Because we are celebrating Chinese New Year with only the three of us, I'm not cooking up a huge feast. We will have noodles (unbroken ones, to symbolize long life), clementines (traditionally oranges, to represent luck and wealth) and a steamed sticky rice cake, or nián gāo (年糕), which symbolizes a long, sweet life with a rising abundance for the coming year.
Nián gāo can be steamed or baked, and it's usually pan-fried afterwards to achieve the traditionally sticky texture. I found this recipe on Little Corner of Mine that did not require pan frying, so it was an automatic winner for me. And because we didn't need an entire pan of nián gāo to eat at home, I halved the recipe (adjustments are shown below).
Hope the year of the snake is prosperous and sweet for all of you!
Chinese steamed nián gāo (年糕)
- 200g glutinous rice flour (about 8/10 of a cup)
- 150g light brown sugar, packed (a little over 1/2 a cup)
- 100ml hot water (a little under 1/2 cup)
- 100ml room temperature water (a little under 1/2 cup)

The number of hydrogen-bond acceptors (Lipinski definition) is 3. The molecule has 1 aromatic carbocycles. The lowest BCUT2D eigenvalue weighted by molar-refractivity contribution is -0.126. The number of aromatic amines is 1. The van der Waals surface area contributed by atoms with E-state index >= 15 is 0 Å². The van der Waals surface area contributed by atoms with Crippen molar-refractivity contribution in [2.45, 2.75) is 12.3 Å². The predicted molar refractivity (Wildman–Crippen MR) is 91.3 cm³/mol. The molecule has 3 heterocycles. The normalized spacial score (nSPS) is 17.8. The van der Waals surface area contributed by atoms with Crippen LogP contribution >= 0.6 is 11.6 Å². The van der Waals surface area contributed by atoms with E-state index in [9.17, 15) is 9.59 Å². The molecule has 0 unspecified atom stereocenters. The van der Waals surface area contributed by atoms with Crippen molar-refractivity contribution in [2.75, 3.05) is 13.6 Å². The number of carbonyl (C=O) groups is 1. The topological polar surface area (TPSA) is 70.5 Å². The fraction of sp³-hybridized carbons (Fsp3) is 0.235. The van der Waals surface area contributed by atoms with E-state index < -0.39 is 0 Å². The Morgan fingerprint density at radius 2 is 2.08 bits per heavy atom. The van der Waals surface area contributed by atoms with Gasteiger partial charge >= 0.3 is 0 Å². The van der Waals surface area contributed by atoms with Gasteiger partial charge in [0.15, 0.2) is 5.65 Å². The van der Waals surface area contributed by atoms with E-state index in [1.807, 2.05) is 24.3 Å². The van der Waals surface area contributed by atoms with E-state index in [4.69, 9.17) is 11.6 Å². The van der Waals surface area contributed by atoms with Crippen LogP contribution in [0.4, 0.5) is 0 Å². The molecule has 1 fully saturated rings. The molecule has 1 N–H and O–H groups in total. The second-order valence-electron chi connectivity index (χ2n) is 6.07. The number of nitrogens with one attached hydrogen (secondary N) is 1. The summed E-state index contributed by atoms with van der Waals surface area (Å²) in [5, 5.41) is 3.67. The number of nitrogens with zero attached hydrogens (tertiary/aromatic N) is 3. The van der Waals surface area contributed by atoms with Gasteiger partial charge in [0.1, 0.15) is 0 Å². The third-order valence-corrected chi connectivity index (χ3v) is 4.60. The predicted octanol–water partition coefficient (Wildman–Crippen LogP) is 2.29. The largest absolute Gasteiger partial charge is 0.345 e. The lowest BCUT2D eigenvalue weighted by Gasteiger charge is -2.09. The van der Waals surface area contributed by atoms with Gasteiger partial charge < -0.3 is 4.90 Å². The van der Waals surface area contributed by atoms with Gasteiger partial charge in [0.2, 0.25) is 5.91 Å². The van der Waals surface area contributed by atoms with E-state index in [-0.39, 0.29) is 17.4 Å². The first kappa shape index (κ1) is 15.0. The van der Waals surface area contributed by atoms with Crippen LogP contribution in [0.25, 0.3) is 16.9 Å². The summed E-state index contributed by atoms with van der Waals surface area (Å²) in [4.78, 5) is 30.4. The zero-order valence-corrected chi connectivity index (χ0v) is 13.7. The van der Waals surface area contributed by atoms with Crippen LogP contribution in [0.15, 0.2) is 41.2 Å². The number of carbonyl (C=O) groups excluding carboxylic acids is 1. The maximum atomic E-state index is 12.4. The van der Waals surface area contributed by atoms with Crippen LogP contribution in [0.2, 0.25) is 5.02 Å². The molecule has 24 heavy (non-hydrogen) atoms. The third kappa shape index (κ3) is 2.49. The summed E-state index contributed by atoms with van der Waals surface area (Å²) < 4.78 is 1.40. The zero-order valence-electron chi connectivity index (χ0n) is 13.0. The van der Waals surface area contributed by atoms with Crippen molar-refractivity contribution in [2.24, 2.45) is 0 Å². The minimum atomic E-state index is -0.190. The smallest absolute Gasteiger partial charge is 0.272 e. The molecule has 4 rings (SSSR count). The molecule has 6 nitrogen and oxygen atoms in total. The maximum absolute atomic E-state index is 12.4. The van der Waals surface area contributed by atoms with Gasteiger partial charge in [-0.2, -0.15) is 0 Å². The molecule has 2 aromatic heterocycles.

In a large bowl, whisk together the brown sugar and 100ml of hot water. Keep whisking until the sugar dissolves. Then mix in the 100ml room temperature water until fully incorporated.
Slowly add in the glutinous rice flour and mix until a smooth batter is formed.
Grease a large pan, bowl or individual ramekins (alternatively, you can line your container with parchment paper).
Pour the batter in your container and steam over high heat for about an hour. Check your nián gāo about 40 minutes in by inserting a toothpick near the center of your pan. The mixture should no longer be watery and bits of the nián gāo may start sticking to the toothpick - this is good.
Once the nián gāo is done steaming, you can invert the cakes onto a flat plate to allow it to cool (or you can keep it in the container).
Store the nián gāo by keeping it in an airtight container or wrapping it tightly with cling wrap. It can stay in the refrigerator for about a week, but it can also be stored at room temperature for about 3 days.
Yield: 2 seven-ounce ramekins
Source: Little Corner of Mine